If you’re anywhere around a Garry oak tree, you’ll see the evidence. Acorns are everywhere.
“The population of trees is trying to overwhelm the pressures that would limit the trees’ ability to reproduce,” says Ryan Senechal of the Garry Oak Meadow Preservation Society (GOMPS).
Senechal says it’s unclear whether the proliferation of acorns is due to the drought conditions this year on Vancouver Island, but the trees are experiencing what’s called a “mast year.”
Senechal says the last time he saw this kind of acorn production was in 2021. “That year there were probably more,” he says.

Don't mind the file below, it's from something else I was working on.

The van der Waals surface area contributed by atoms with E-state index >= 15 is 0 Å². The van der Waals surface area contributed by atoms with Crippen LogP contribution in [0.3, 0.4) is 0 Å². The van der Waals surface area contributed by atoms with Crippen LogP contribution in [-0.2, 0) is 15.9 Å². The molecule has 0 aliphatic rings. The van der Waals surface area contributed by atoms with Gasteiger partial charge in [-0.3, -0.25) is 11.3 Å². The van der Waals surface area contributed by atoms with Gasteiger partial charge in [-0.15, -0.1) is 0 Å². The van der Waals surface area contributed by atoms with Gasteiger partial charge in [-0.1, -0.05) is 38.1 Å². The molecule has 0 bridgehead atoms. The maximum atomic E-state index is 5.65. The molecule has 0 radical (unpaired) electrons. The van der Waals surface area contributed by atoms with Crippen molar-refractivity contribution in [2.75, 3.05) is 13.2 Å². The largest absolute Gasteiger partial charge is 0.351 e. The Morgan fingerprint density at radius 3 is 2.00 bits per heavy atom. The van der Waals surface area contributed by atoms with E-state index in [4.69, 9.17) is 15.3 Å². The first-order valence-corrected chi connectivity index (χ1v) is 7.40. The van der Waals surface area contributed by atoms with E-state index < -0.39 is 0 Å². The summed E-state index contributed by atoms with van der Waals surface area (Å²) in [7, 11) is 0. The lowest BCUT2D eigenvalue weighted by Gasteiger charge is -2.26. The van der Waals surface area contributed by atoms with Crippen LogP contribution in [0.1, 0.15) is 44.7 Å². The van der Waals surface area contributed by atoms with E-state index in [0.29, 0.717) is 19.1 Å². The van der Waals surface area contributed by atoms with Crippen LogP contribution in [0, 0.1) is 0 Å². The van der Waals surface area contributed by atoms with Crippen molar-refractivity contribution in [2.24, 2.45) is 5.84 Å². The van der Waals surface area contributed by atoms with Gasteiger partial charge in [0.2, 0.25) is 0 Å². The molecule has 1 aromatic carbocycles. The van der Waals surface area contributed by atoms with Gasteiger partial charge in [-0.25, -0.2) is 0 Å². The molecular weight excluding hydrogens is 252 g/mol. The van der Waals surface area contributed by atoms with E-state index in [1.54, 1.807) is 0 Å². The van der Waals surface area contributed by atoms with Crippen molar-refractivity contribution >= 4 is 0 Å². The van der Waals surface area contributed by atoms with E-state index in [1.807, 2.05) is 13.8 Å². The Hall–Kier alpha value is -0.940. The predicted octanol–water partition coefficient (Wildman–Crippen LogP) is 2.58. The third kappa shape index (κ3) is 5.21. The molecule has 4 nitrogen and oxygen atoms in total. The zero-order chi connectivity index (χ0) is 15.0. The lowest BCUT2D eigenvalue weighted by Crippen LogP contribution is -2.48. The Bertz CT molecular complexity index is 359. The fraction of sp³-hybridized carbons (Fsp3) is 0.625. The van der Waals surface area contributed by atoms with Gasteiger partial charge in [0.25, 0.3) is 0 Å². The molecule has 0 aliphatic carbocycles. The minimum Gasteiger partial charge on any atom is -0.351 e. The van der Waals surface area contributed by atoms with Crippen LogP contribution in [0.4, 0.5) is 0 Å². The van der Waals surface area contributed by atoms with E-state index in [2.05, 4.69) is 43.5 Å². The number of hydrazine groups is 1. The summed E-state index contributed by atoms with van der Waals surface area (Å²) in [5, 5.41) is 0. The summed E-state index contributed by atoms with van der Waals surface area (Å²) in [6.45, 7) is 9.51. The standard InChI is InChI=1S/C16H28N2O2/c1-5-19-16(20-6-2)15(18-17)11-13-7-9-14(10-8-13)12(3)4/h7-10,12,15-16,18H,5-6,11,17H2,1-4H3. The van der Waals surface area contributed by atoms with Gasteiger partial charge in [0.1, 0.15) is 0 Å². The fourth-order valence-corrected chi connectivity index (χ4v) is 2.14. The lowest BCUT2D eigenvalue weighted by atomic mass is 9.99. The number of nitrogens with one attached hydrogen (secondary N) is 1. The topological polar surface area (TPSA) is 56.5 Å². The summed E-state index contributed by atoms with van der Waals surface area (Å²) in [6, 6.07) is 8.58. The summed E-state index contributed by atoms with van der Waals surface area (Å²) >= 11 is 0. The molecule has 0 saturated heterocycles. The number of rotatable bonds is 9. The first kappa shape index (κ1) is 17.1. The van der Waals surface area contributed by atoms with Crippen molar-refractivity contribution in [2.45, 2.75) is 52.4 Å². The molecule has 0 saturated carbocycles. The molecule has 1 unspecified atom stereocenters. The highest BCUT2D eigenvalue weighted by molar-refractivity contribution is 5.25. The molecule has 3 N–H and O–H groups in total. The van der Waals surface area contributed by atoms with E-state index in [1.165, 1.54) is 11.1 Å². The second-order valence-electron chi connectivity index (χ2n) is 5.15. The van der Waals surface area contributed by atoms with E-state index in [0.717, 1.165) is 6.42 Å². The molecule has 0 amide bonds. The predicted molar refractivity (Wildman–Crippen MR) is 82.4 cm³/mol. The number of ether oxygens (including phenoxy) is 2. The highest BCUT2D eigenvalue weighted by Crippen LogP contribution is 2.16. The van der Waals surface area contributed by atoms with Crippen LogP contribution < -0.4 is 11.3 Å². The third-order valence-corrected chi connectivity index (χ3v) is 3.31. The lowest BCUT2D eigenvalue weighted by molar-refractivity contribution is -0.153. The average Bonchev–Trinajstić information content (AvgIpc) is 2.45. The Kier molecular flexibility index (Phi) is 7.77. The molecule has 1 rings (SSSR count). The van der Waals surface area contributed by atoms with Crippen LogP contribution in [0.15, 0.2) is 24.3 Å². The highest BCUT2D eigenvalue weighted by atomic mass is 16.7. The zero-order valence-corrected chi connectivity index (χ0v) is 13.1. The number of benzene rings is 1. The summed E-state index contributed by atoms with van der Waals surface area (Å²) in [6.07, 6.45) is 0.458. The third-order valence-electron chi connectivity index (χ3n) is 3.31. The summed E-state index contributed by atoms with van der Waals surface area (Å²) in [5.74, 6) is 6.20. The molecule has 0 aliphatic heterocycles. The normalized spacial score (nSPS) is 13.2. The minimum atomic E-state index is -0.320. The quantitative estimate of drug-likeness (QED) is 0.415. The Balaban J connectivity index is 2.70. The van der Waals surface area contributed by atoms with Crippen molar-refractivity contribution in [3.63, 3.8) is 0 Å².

The GOMPS is a stewardship society to preserve and manage Garry Oaks on Vancouver Island.
“Our mission is to preserve existing trees, to plant new ones from the genetic population that historically evolved,” says Senechal.
Dr. Nancy Turner is a Professor Emeritus from the University of Victoria in Environmental Studies, and has noticed an abundance of acorns on her property on Protection Island.
“They are raining down, especially in this wind storm we’re having.” Turner says Vancouver Island is one of the few places in Canada where you’ll find Garry oaks, and helping manage their future is as simple as planting an acorn.
“I did that a few years ago,” she says. “Now there’s a beautiful young Garry oak growing up in our front yard.”
Senechal says growth of the Garry oaks has been challenged by urban infrastructure, this year’s crop of acorns shows they’re capable of adapting to their changing surroundings.
“Research that emerged shows they’re incredibly drought-tolerant and tough.”